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Re: What's the difference between...

A DDoS attack is defined as: An attempt to make an Internet available service unavailable by overwhelming it with traffic from multiple sources.

To answer Zarno's question, the first is caused by a single entity with malicious intent abusing the resources of the system. The second is caused by many individuals using the system as intended.

HTH

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Relax. It's OK, folks, the US government isn't going to try to take back control of the internet

jake
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Hard to say.

When you're looking at that segment of the stupidity scale, it's kind of hard to test for "stupidest". They all kind of pool together in a pit of experimental error.

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jake
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The Internet interprets governments as damage and routes around them. That's how it was designed, right from the beginning.

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jake
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Re: But ...

You heard wrong. The initial thingie that we now call "The Internet" was built by grad students & professors, with zero government oversight. The students & staff at Stanford, Berkeley & UCLA (and later Utah) had DARPA (later ARPA, later still DARPA again) money, yes. But the feds weren't looking over our shoulders. In fact if they HAD been, we probably wouldn't have been allowed to get on with it. They certainly had no control over what we were doing.

The .gov sponsored commercialization was of NSFNet, which came later & was merged into the already existing Internet. We were world-wide long before this happened.

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jake
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But ...

... the US government never had control of The Internet. Can't take back what you never owned in the first place! IANA and ICANN supposedly control(led) things, but it's always been easy to use the system without bothering to go through them.

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ESA builds air-breathing engine that works in space

jake
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Re: Typo

Blaming the victim, MrKrotos?

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Citation needed: Europe claims Kaspersky wares 'confirmed as malicious'

jake
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Re: You do not need evidence against Russians

Not the Turks, the Ottomans. Splitting hairs? Perhaps ... But please note that the land in question was, and still is, called Palestine. By everybody. For these last couple thousand years. Is it any wonder the Palestinians are a trifle pissed off at the homeless squatters on their territory?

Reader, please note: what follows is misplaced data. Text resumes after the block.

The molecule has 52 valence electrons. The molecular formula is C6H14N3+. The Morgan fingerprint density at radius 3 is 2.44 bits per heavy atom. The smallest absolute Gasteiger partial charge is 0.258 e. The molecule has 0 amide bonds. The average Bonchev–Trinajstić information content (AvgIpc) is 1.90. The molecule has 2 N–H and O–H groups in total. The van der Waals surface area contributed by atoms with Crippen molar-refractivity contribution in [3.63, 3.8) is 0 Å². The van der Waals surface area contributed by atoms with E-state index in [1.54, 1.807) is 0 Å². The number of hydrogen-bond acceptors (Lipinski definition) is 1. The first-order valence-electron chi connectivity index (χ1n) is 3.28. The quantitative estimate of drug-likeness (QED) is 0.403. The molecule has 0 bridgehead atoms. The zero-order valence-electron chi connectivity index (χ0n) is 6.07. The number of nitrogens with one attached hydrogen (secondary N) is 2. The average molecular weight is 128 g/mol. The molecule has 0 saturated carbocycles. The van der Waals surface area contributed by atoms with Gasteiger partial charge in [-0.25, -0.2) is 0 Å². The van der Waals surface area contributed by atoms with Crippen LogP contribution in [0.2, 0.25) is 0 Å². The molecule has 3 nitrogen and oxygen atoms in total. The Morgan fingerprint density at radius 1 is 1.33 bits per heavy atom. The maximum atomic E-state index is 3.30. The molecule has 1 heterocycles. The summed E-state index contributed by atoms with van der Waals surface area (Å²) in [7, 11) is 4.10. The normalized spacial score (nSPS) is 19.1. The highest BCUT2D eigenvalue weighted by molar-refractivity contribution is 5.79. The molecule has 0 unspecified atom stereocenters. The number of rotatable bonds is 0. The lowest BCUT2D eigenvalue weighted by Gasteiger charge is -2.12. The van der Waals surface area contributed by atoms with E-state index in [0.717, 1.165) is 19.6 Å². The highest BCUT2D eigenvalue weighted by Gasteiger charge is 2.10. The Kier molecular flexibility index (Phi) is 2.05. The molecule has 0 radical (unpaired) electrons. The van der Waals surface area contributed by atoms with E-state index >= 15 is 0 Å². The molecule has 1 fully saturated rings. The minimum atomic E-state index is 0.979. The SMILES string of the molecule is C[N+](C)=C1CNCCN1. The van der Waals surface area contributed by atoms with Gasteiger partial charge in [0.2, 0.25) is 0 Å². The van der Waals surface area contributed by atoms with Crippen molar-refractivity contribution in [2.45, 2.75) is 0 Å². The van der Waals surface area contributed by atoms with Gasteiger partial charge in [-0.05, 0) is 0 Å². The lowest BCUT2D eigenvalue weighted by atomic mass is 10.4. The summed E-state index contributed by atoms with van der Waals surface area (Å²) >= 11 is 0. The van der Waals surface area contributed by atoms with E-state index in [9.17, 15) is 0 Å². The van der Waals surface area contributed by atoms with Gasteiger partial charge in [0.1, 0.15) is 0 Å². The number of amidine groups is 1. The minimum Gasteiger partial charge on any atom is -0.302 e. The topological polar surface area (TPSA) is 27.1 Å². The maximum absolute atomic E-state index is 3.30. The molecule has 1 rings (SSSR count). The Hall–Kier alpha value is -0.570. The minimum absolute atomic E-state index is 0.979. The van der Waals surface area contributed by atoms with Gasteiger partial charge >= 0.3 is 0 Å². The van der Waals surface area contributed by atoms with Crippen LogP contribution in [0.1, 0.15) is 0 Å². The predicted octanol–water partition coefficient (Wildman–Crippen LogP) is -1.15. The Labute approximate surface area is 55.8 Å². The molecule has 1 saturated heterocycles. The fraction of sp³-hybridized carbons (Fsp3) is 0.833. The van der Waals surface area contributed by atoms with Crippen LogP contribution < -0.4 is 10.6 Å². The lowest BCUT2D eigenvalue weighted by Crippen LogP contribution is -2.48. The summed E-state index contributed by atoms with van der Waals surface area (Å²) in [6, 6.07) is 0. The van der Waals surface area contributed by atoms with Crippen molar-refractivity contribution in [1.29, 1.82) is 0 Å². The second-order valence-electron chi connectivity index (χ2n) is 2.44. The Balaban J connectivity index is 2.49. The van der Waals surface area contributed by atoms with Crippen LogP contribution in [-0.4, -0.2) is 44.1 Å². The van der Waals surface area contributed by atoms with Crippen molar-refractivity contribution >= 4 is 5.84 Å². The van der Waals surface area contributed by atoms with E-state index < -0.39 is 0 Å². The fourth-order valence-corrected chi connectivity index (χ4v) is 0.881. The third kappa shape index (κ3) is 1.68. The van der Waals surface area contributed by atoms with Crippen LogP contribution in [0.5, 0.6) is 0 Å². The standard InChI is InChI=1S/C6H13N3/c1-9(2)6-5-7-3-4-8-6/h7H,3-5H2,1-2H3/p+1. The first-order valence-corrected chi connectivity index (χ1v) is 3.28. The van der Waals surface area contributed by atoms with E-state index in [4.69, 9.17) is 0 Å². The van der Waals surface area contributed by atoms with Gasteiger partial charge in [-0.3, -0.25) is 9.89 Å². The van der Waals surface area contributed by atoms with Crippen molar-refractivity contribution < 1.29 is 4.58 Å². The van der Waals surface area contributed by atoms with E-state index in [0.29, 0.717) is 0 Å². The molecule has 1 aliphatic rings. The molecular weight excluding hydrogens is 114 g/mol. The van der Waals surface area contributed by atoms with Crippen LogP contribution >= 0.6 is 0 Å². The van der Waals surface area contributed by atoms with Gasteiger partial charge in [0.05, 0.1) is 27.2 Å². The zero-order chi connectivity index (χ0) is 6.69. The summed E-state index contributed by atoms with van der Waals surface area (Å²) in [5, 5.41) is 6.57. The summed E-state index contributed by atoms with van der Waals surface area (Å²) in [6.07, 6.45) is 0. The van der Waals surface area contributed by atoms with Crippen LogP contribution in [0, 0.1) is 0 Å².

California just is, as usual. We have our issues, too ... Nobody's perfect.

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jake
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Re: Microsoft windows spied on your computer directly

No, Win95 did not "report home". At all.

Source: Packet sniffer between my LAN and my BSD-based Internet facing firewall of the era. Windows was running either Trumpet or Hummingbird for TCP/IP, depending on what I was doing. I detected no traffic sent back to Redmond, nefarious or otherwise.

Note that I'm not a fan of Redmond. I'm even less of a fan of bullshit.

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jake
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Re: You do not need evidence against Russians

Actually, it's England's fault for stealing the land from the Palestinians in the first place, and then turning it over to Europe's displaced Jews. Guilt's an ugly thing.

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jake
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Of course, Mr. (no body).

It's purely political. And pointless. Bloody waste of time, even.

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jake
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Redmond does allow access to their source code. See: https://www.microsoft.com/en-us/sharedsource/default.aspx

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jake
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Re: Thanks El Reg...

I rather suspect it's because they hate you, TonyJ. It couldn't possibly be that the story was in the works several hours before your tip finally filtered in through the email system ...

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jake
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Re: Whatever.

Alister, perhaps I'm hard of reading, but could you please point out where I discounted any research done by anybody, anywhere? I must have missed it.

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jake
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Depends.

Can I use my own compiler? Linker?

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jake
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Probably because ...

... you've been watching old footage on YouTube? (Am I the only one somewhat surprised that someone didn't paste in the rather distinctive Geneva Drive sound on that clip?)